Ore. hunting guide, big game outfitter charged with wildlife plot in Colo.
DENVER (AP) Federal authorities have accused a Colorado man and a guide from Oregon of illegally capturing and maiming mountain lions and bobcats as part of a scheme to make hunting the cats easier for their clients.
The U.S. Justice Department said Wednesday that Christopher Loncarich, of Mack, Colo., and Nicholaus Rodgers, of Medford, Ore., have been indicted on charges including transportation and sale of unlawfully taken wildlife.
Authorities say Loncarich is a big game outfitter who operated in Colorado on the Utah border. Court records did not indicate if the two men had attorneys. A woman who answered the phone at the Loncarich home said Wednesday he was away and would not have any comment.
The indictment alleges Loncarich and Rodgers trapped the cats and released them when clients were nearby. Authorities said guides sometimes shot the cats in the paws or legs or attached leg-hold traps to hold them.
The Justice Department said Wednesday the 17-count indictment includes several felonies.
The case was investigated by the U.S. Fish and Wildlife Service Office of Law Enforcement, Colorado Parks and Wildlife, and Utah Division of Wildlife Resources, and is being prosecuted by the Environmental Crimes Section of the Justice Department's Environment and Natural Resources Division.
Authorities said Loncarich outfitted and guided hunts for mountain lions and bobcats in the Bookcliffs Mountains, which span the Colorado-Utah border.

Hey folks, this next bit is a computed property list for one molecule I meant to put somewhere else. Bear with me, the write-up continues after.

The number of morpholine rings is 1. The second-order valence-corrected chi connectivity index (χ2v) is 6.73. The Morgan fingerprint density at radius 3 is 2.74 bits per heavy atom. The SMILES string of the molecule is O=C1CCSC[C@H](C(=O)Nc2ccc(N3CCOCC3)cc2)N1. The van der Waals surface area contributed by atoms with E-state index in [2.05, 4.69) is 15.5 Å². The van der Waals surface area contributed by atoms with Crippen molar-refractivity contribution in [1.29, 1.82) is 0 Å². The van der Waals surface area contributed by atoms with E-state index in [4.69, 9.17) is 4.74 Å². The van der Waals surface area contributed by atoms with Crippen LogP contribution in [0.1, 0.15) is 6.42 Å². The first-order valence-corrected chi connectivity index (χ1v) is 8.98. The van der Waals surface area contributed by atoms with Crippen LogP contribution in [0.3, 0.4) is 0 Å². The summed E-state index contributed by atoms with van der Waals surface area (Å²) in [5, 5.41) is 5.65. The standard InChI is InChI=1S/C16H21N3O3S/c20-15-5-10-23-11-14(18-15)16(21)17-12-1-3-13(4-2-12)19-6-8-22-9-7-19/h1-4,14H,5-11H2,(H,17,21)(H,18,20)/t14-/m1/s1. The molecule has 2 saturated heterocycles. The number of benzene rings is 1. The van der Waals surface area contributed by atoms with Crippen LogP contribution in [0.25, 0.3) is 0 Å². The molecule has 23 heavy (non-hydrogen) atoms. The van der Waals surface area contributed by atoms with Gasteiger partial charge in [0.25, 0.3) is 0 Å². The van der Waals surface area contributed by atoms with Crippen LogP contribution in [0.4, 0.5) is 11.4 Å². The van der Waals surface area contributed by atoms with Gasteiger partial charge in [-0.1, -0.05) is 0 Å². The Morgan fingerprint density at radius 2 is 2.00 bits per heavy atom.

Wildlife officials said mountain lions and bobcats are difficult to hunt. The hunting seasons for the cats stretch from November to March when snow is likely to be on the ground. Guides usually release trained dogs to track the cats after footprints are discovered.
Hunting dogs follow the cat's scent in the snow, then tree, corner or bay the pursued cat. At that point a hunter arrives and kills the treed cat.
Authorities said Loncarich and his assistant guides devised a scheme whereby they would trap the cats in cages prior to hunts and release the cats when the client was nearby. They said Loncarich, Rodgers and other guides would communicate by radio to ensure that they took their clients to the location where the cats had been released.
According to authorities, many of the clients did not have proper tags or licenses to take mountain lions or bobcats in Utah.
The indictment says Loncarich, Rodgers and other guides brought the animals killed in Utah back to Colorado, where Loncarich often took clients to check in the illegally taken mountain lions with Colorado wildlife officials.
They said Loncarich provided false records to obtain proper records for the hides. Many of the cats were then sent to the clients' home states.
The Justice Department said four assistant guides have already pleaded guilty to crimes related to the conspiracy. They have not been identified.